Understandably, first person accounts of the Burgundian and English participants in the conflict are far less favorable. The Journal d'un Bourgeois was based on a diary kept by the author, a clerk of the University of Paris. It is an account of the war from inside the city. The 'Bourgeois', who hated Joan, says that she threatened to kill all the inhabitants if Paris did not surrender. He was stunned by her sacrilegious assault on Paris on the Feast of the Nativity of the Virgin, led by a "creature in the form of a woman whom they call the Maid. What it was, God knows.


Enguerrand De Monstrelet is responsible for the most important Burgundian chronicle of the war, written around 1440. He witnessed the interview between Joan and the Duke of Burgundy after her capture - although he claims not to remember what they said. His account is far from nonpartisan; he says that Robert de Baudricourt had advised her how to act, and he attributes her military victories to the efforts of experienced and brave captains. At the same time, he refrains from criticizing her as violently as the Bourgeois, and he barely comments on her trial and execution, probably because his account was written after Burgundy and Charles VII had made peace.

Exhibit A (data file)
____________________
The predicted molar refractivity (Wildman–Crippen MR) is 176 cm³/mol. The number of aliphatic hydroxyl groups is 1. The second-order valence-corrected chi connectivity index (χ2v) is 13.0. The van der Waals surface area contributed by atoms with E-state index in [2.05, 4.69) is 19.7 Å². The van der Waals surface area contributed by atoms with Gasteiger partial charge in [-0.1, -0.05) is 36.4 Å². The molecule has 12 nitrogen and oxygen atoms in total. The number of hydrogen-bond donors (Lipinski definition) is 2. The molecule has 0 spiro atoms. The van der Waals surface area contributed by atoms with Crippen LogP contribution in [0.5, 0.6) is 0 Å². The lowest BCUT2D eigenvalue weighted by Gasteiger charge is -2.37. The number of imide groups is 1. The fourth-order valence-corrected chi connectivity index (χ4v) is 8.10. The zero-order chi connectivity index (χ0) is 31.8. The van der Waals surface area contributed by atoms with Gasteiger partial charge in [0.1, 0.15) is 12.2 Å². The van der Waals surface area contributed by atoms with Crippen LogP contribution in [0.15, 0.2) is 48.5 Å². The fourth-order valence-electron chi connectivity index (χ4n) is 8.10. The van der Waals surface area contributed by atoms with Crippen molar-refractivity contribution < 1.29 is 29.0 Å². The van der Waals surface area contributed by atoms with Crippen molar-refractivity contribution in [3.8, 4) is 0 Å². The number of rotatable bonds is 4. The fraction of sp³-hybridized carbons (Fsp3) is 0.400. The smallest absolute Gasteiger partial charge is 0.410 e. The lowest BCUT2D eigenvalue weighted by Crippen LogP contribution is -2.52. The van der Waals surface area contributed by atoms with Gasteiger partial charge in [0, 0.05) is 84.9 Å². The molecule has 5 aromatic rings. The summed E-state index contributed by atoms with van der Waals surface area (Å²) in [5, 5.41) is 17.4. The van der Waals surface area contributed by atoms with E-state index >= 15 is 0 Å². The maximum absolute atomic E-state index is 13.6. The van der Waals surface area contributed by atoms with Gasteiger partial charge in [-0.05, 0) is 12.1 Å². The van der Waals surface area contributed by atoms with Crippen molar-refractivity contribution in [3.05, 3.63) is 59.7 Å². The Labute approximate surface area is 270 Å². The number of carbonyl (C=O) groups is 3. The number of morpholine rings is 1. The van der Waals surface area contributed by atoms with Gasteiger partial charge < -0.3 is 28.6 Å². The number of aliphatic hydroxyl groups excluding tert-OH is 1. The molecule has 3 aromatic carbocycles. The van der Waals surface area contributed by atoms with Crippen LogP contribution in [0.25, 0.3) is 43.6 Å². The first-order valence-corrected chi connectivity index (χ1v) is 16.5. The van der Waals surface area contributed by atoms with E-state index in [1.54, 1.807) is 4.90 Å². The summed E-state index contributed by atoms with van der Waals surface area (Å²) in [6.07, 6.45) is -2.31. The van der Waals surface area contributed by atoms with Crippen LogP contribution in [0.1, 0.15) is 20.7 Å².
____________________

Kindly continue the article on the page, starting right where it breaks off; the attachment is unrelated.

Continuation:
The Chroniques de France, or Chronicles of St. Denis, were drawn up annually from 1122 to record the important events of the year. This is the earliest printed version of the chronicles and one of the first books printed in French. The English translation (at left) printed at the Grabhorn Press contains reproductions of the woodcuts from the next edition (1493). The chronicler, appointed by the king, was partial to Joan and the royal cause. Joan is portrayed as pious as well as brave and expert in war. The Chronicles include the story that the dauphin attempted to deceive Joan about his identity, as a test, but that she knew him at first sight.